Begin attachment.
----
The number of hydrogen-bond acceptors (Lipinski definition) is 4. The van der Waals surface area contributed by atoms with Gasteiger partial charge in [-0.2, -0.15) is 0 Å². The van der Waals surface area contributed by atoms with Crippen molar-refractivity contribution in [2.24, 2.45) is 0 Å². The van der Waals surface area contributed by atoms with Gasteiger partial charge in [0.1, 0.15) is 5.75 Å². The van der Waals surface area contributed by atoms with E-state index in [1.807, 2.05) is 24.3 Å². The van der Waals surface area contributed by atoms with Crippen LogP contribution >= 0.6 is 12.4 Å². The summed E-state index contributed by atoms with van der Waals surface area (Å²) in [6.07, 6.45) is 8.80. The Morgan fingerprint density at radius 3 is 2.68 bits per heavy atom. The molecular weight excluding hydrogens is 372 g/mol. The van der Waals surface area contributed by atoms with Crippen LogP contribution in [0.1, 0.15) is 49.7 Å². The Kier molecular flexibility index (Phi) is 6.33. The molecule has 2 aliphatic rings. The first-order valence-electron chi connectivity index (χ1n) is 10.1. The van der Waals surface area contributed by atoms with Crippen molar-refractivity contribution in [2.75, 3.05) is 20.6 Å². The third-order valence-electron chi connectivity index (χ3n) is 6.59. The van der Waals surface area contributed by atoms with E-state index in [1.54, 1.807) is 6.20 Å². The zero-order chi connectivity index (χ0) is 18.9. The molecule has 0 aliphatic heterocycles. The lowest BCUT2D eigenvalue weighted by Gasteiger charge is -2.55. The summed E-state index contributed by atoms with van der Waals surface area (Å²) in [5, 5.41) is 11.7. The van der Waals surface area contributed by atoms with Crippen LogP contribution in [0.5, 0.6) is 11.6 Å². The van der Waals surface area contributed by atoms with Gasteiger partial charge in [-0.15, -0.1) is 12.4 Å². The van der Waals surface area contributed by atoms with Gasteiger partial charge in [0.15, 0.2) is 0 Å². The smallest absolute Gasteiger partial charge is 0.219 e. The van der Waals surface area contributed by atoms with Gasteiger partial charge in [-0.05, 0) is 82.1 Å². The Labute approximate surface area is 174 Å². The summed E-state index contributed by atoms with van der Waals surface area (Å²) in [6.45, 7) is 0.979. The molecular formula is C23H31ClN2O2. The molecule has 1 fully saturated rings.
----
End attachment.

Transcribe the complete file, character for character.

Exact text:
The number of hydrogen-bond acceptors (Lipinski definition) is 4. The van der Waals surface area contributed by atoms with Gasteiger partial charge in [-0.2, -0.15) is 0 Å². The van der Waals surface area contributed by atoms with Crippen molar-refractivity contribution in [2.24, 2.45) is 0 Å². The van der Waals surface area contributed by atoms with Gasteiger partial charge in [0.1, 0.15) is 5.75 Å². The van der Waals surface area contributed by atoms with E-state index in [1.807, 2.05) is 24.3 Å². The van der Waals surface area contributed by atoms with Crippen LogP contribution >= 0.6 is 12.4 Å². The summed E-state index contributed by atoms with van der Waals surface area (Å²) in [6.07, 6.45) is 8.80. The Morgan fingerprint density at radius 3 is 2.68 bits per heavy atom. The molecular weight excluding hydrogens is 372 g/mol. The van der Waals surface area contributed by atoms with Crippen LogP contribution in [0.1, 0.15) is 49.7 Å². The Kier molecular flexibility index (Phi) is 6.33. The molecule has 2 aliphatic rings. The first-order valence-electron chi connectivity index (χ1n) is 10.1. The van der Waals surface area contributed by atoms with Crippen molar-refractivity contribution in [2.75, 3.05) is 20.6 Å². The third-order valence-electron chi connectivity index (χ3n) is 6.59. The van der Waals surface area contributed by atoms with E-state index in [1.54, 1.807) is 6.20 Å². The zero-order chi connectivity index (χ0) is 18.9. The molecule has 0 aliphatic heterocycles. The lowest BCUT2D eigenvalue weighted by Gasteiger charge is -2.55. The summed E-state index contributed by atoms with van der Waals surface area (Å²) in [5, 5.41) is 11.7. The van der Waals surface area contributed by atoms with Crippen LogP contribution in [0.5, 0.6) is 11.6 Å². The van der Waals surface area contributed by atoms with Gasteiger partial charge in [-0.15, -0.1) is 12.4 Å². The van der Waals surface area contributed by atoms with Gasteiger partial charge in [0.15, 0.2) is 0 Å². The smallest absolute Gasteiger partial charge is 0.219 e. The van der Waals surface area contributed by atoms with Gasteiger partial charge in [-0.05, 0) is 82.1 Å². The Labute approximate surface area is 174 Å². The summed E-state index contributed by atoms with van der Waals surface area (Å²) in [6.45, 7) is 0.979. The molecular formula is C23H31ClN2O2. The molecule has 1 fully saturated rings.